Job 16:2, 4 (ESV)
“I have heard many such things;
miserable comforters are you all.
I also could speak as you do,
if you were in my place;
I could join words together against you
and shake my head at you.
Job 17:1 (ESV)
“My spirit is broken; my days are extinct;
the graveyard is ready for me.
Job waxes poetic as he responds to his accusers in chapters 16-17, but in essence he says three things. First, his friends are “miserable comforters.” Second, they clearly do not understand his pain. If he were as comfortable as they are he could say the same things they are saying. Yet their assessment is not accurate. Third, he is realizing how short life is. He has almost lost hope and feels like he is standing on the edge of the grave. Each of these statements are heavy truths that deserve a blog of their own. Let’s think through the first of these three statements.
His friends are miserable comforters. How often we have failed to minister to those who are hurting. True ministry means getting my hands dirty. I would rather stand on the edge of the mud hole and tell you about the mistakes you made that got you there. If I actually help you get out I might get dirty too. We become self-appointed critics when we should be God-appointed servants. To switch metaphors, we can explain why there is no fruit in your life, but we are not willing to help cultivate, irrigate, and fertilize for healthy growth. And yet, like Job’s friends, we think we are being helpful because we are pointing out the lack of fruit. We call that encouragement. The one we are “helping” calls it criticism.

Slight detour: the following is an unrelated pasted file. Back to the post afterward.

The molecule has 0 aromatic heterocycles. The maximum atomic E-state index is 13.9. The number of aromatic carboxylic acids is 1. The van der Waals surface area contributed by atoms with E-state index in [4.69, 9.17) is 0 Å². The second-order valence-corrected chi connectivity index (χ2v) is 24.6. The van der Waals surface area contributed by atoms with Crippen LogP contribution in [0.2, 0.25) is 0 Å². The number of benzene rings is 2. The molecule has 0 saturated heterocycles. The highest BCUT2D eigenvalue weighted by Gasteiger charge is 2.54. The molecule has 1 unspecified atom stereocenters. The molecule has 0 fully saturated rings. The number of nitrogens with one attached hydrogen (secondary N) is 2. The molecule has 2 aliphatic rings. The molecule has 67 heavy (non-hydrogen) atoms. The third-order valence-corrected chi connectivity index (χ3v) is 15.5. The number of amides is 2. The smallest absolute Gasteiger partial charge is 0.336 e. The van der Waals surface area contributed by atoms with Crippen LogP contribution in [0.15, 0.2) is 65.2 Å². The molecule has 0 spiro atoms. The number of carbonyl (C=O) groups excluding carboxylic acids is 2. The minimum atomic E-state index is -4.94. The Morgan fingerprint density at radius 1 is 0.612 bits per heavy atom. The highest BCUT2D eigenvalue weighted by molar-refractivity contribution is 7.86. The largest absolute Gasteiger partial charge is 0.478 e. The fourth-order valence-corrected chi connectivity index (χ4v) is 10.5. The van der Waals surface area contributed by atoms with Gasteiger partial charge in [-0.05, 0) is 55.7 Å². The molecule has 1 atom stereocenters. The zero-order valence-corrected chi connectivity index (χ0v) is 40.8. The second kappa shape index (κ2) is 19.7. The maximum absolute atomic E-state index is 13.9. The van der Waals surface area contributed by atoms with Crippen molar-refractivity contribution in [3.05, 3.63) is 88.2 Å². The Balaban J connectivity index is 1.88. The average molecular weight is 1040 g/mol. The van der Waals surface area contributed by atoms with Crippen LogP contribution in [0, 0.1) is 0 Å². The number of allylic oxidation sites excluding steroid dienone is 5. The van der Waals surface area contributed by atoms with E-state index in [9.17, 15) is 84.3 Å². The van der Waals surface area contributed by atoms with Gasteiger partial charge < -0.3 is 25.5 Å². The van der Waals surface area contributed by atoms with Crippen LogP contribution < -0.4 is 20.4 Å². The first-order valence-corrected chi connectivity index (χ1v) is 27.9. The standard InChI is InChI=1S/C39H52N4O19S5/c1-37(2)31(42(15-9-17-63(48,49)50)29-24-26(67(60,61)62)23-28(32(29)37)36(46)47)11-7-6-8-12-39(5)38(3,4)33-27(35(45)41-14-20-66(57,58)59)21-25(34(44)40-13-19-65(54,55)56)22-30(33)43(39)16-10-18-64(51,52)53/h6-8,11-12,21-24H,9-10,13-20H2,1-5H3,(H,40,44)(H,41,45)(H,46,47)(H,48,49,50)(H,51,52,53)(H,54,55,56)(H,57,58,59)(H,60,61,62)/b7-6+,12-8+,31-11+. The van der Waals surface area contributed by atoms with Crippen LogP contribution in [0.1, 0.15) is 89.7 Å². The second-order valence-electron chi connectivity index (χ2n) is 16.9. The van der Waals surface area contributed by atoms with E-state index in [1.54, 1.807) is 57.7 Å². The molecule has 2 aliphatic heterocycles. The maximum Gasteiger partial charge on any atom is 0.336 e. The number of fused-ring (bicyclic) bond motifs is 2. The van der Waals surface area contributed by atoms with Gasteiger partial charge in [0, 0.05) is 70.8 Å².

Job’s friends were miserable comforters. Thankfully, whether others come alongside us or not, Jesus said that he sent us “another comforter.” The Holy Spirit is there to come alongside us, strengthen us, encourage us, and help us to stand even when everyone else feels obligated to tell us why we fell down. What if we, as believers, and as brothers and sisters in Christ, acted more like the Holy Spirit and less like the Accuser of the Brethren? We don’t have to be miserable comforters. Instead of hopelessness we could help bring hope. Instead of grief and pain we could help bring healing. Instead of criticism we could bring real help. We could bring real encouragement rather than patting ourselves on the back for “helping,” when all we’ve really done is criticize.
The three statements mentioned in the first paragraph build on one another. We’ll explore the other two in separate blogs. For now, perhaps it is worth some prayerful introspection to ask God and ourselves, “Am I an encourager, or a critic?” Do we build up, or do we tear down? How do our words affect those around us? May we be more like the Holy Spirit in his role as comforter, and less like the Accuser of the Brethren. May we be more like God and less like Job’s friends.